Diary of a PETA Photographer – Pamplona 2011
After attending PETA’s and AnimaNaturalis‘ joint anti-bullfighting demonstration at this time last year in Pamplona, Spain, I came back vowing to do everything I could to get this deplorable blood sport banned.
To that end, I’ve been working to rally the support of thousands of compassionate people all around the world, asking them to speak out against bullfighting via our online action alert. So you can imagine my joy when – just a few weeks after the demonstration last year and following years of campaigning, demonstrations and online advocacies by animal rights groups across Spain, Europe and other countries worldwide – Catalonia voted to ban bullfighting in the entire region. This momentous victory demonstrates what we can achieve when we stand up for what’s right, and it puts us one step closer to the day when the last matador is made to hang up his suit of lights once and for all.
This is my fifth year attending a demonstration in Pamplona. Each time I arrive, I’m greeted by old friends and sometimes hundreds or even more than a thousand like-minded activists all set on one clear goal: to put an end to the slaughter of bulls for entertainment. This year’s stunning demonstration featured more than 100 activists from around the globe who lay down in the shape of a giant bull in front of the mayor’s office.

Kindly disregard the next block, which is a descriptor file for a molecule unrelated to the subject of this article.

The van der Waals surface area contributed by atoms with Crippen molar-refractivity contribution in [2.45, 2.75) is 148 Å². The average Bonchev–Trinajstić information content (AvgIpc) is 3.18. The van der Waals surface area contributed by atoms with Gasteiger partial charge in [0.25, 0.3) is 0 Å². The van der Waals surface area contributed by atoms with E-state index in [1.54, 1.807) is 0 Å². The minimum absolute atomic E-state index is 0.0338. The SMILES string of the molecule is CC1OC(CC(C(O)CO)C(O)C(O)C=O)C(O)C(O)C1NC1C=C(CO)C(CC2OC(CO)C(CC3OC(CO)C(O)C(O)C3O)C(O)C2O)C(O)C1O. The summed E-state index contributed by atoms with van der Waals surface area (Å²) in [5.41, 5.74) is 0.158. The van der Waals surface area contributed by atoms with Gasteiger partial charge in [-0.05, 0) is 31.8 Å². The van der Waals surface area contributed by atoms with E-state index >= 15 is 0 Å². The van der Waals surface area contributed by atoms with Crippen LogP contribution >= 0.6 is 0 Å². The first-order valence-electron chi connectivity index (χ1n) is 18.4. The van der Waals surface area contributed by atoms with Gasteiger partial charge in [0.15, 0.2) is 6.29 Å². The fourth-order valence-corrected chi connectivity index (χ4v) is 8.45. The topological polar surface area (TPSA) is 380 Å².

While the annual Running of the Bulls is a horrific event that always results in the torment, torture and death of bulls, it can also be fatal for spectators. Prior to the event, the bulls are kept in crowded, dark enclosures. When they are finally prodded into the streets with electric shocks, they are momentarily blinded by the sunlight. During the event, participants hit the terrified bulls with rolled up newspapers. Because the turns in the route are quite sharp, many animals lose their footing, break bones and injure themselves. All the bulls who slip and slide on the streets of Pamplona are running towards a bloody and horrific death in the bullring.
Opposition to bullfighting is mounting. According to a 2009 survey, 76 per cent of Spaniards showed no interest in attending or supporting bullfights.
And now it is once again time for me to leave. I leave heavy hearted for the continued suffering of bulls, enlightened by my peers, amazed at the ability of the groups involved to come together to tell the world about the cruelty of bull runs and bullfighting and empowered once again to work even harder to fight this cruelty.